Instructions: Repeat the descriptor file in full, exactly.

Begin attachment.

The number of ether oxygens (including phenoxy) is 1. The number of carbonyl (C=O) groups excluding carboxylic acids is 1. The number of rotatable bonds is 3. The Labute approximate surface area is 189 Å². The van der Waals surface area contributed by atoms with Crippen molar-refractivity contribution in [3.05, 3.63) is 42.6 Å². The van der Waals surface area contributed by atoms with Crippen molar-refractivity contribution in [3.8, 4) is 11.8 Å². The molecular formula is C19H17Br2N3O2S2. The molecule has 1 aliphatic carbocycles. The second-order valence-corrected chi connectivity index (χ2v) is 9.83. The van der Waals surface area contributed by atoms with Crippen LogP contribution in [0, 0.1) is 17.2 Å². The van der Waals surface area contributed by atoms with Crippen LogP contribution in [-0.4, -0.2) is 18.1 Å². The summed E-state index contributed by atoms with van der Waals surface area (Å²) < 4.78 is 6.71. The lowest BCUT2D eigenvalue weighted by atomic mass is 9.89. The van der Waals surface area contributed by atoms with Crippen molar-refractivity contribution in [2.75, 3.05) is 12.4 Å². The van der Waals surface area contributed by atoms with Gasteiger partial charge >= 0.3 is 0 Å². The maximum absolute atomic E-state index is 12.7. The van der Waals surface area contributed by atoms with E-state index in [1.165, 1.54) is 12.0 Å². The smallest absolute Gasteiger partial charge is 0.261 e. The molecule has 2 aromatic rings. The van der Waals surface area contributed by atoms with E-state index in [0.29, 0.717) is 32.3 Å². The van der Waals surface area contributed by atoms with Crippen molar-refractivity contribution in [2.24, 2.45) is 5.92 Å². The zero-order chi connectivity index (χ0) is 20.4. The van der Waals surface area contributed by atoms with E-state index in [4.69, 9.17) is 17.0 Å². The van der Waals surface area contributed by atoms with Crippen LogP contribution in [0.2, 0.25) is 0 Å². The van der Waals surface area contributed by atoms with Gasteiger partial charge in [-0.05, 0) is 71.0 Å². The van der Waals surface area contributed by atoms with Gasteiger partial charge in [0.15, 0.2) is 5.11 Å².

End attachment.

The number of ether oxygens (including phenoxy) is 1. The number of carbonyl (C=O) groups excluding carboxylic acids is 1. The number of rotatable bonds is 3. The Labute approximate surface area is 189 Å². The van der Waals surface area contributed by atoms with Crippen molar-refractivity contribution in [3.05, 3.63) is 42.6 Å². The van der Waals surface area contributed by atoms with Crippen molar-refractivity contribution in [3.8, 4) is 11.8 Å². The molecular formula is C19H17Br2N3O2S2. The molecule has 1 aliphatic carbocycles. The second-order valence-corrected chi connectivity index (χ2v) is 9.83. The van der Waals surface area contributed by atoms with Crippen LogP contribution in [0, 0.1) is 17.2 Å². The van der Waals surface area contributed by atoms with Crippen LogP contribution in [-0.4, -0.2) is 18.1 Å². The summed E-state index contributed by atoms with van der Waals surface area (Å²) < 4.78 is 6.71. The lowest BCUT2D eigenvalue weighted by atomic mass is 9.89. The van der Waals surface area contributed by atoms with Crippen molar-refractivity contribution in [2.75, 3.05) is 12.4 Å². The van der Waals surface area contributed by atoms with Gasteiger partial charge >= 0.3 is 0 Å². The maximum absolute atomic E-state index is 12.7. The van der Waals surface area contributed by atoms with E-state index in [1.165, 1.54) is 12.0 Å². The smallest absolute Gasteiger partial charge is 0.261 e. The molecule has 2 aromatic rings. The van der Waals surface area contributed by atoms with E-state index in [0.29, 0.717) is 32.3 Å². The van der Waals surface area contributed by atoms with Crippen molar-refractivity contribution in [2.24, 2.45) is 5.92 Å². The zero-order chi connectivity index (χ0) is 20.4. The van der Waals surface area contributed by atoms with E-state index in [4.69, 9.17) is 17.0 Å². The van der Waals surface area contributed by atoms with Crippen LogP contribution in [0.2, 0.25) is 0 Å². The van der Waals surface area contributed by atoms with Gasteiger partial charge in [-0.05, 0) is 71.0 Å². The van der Waals surface area contributed by atoms with Gasteiger partial charge in [0.15, 0.2) is 5.11 Å².